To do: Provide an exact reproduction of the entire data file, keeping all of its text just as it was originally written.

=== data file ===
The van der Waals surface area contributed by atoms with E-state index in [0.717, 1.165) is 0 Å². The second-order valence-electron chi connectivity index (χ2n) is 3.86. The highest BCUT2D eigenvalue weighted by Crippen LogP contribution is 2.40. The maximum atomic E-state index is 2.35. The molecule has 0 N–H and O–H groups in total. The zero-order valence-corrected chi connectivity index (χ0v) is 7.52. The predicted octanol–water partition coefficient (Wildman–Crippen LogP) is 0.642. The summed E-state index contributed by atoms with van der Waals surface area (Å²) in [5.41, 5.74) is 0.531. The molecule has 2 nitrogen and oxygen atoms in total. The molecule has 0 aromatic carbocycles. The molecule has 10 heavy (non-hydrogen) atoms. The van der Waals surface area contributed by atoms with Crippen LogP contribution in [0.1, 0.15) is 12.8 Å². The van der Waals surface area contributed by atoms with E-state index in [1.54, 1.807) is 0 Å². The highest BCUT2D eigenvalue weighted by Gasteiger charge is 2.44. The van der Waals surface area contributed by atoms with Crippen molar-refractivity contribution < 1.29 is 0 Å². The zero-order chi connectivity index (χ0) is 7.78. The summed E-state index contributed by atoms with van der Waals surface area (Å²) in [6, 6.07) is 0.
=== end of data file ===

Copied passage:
The van der Waals surface area contributed by atoms with E-state index in [0.717, 1.165) is 0 Å². The second-order valence-electron chi connectivity index (χ2n) is 3.86. The highest BCUT2D eigenvalue weighted by Crippen LogP contribution is 2.40. The maximum atomic E-state index is 2.35. The molecule has 0 N–H and O–H groups in total. The zero-order valence-corrected chi connectivity index (χ0v) is 7.52. The predicted octanol–water partition coefficient (Wildman–Crippen LogP) is 0.642. The summed E-state index contributed by atoms with van der Waals surface area (Å²) in [5.41, 5.74) is 0.531. The molecule has 2 nitrogen and oxygen atoms in total. The molecule has 0 aromatic carbocycles. The molecule has 10 heavy (non-hydrogen) atoms. The van der Waals surface area contributed by atoms with Crippen LogP contribution in [0.1, 0.15) is 12.8 Å². The van der Waals surface area contributed by atoms with E-state index in [1.54, 1.807) is 0 Å². The highest BCUT2D eigenvalue weighted by Gasteiger charge is 2.44. The van der Waals surface area contributed by atoms with Crippen molar-refractivity contribution < 1.29 is 0 Å². The zero-order chi connectivity index (χ0) is 7.78. The summed E-state index contributed by atoms with van der Waals surface area (Å²) in [6, 6.07) is 0.